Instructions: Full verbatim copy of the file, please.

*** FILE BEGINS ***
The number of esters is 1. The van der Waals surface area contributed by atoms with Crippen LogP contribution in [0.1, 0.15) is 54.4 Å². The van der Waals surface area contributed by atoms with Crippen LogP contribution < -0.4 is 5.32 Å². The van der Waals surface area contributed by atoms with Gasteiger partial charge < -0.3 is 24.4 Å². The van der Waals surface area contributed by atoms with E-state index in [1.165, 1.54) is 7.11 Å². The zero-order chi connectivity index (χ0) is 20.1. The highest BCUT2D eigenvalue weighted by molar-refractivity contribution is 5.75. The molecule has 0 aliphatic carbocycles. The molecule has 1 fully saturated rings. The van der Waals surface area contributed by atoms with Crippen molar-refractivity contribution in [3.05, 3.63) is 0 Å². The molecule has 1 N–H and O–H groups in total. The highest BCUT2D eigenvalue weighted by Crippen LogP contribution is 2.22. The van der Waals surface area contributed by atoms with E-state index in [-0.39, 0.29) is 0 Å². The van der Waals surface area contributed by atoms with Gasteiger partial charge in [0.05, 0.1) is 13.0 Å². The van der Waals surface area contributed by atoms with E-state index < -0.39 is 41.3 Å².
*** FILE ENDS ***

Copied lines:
The number of esters is 1. The van der Waals surface area contributed by atoms with Crippen LogP contribution in [0.1, 0.15) is 54.4 Å². The van der Waals surface area contributed by atoms with Crippen LogP contribution < -0.4 is 5.32 Å². The van der Waals surface area contributed by atoms with Gasteiger partial charge < -0.3 is 24.4 Å². The van der Waals surface area contributed by atoms with E-state index in [1.165, 1.54) is 7.11 Å². The zero-order chi connectivity index (χ0) is 20.1. The highest BCUT2D eigenvalue weighted by molar-refractivity contribution is 5.75. The molecule has 0 aliphatic carbocycles. The molecule has 1 fully saturated rings. The van der Waals surface area contributed by atoms with Crippen molar-refractivity contribution in [3.05, 3.63) is 0 Å². The molecule has 1 N–H and O–H groups in total. The highest BCUT2D eigenvalue weighted by Crippen LogP contribution is 2.22. The van der Waals surface area contributed by atoms with E-state index in [-0.39, 0.29) is 0 Å². The van der Waals surface area contributed by atoms with Gasteiger partial charge in [0.05, 0.1) is 13.0 Å². The van der Waals surface area contributed by atoms with E-state index < -0.39 is 41.3 Å².